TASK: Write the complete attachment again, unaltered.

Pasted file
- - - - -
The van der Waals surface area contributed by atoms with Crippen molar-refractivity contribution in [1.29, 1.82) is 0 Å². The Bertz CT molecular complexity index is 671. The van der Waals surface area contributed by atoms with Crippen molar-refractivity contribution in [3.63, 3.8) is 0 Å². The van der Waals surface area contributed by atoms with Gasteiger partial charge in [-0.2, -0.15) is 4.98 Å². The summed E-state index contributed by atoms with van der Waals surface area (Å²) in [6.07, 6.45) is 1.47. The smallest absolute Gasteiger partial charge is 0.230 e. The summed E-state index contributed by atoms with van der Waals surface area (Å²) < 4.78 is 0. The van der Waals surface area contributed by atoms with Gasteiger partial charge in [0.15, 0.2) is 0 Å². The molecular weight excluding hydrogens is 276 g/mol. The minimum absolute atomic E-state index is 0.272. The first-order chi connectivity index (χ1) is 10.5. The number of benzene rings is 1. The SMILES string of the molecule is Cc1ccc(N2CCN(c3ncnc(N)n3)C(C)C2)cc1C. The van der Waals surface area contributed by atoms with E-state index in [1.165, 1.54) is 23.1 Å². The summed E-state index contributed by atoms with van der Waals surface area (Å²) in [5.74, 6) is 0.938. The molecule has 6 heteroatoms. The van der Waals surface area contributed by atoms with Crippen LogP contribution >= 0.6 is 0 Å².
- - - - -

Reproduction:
The van der Waals surface area contributed by atoms with Crippen molar-refractivity contribution in [1.29, 1.82) is 0 Å². The Bertz CT molecular complexity index is 671. The van der Waals surface area contributed by atoms with Crippen molar-refractivity contribution in [3.63, 3.8) is 0 Å². The van der Waals surface area contributed by atoms with Gasteiger partial charge in [-0.2, -0.15) is 4.98 Å². The summed E-state index contributed by atoms with van der Waals surface area (Å²) in [6.07, 6.45) is 1.47. The smallest absolute Gasteiger partial charge is 0.230 e. The summed E-state index contributed by atoms with van der Waals surface area (Å²) < 4.78 is 0. The van der Waals surface area contributed by atoms with Gasteiger partial charge in [0.15, 0.2) is 0 Å². The molecular weight excluding hydrogens is 276 g/mol. The minimum absolute atomic E-state index is 0.272. The first-order chi connectivity index (χ1) is 10.5. The number of benzene rings is 1. The SMILES string of the molecule is Cc1ccc(N2CCN(c3ncnc(N)n3)C(C)C2)cc1C. The van der Waals surface area contributed by atoms with E-state index in [1.165, 1.54) is 23.1 Å². The summed E-state index contributed by atoms with van der Waals surface area (Å²) in [5.74, 6) is 0.938. The molecule has 6 heteroatoms. The van der Waals surface area contributed by atoms with Crippen LogP contribution >= 0.6 is 0 Å².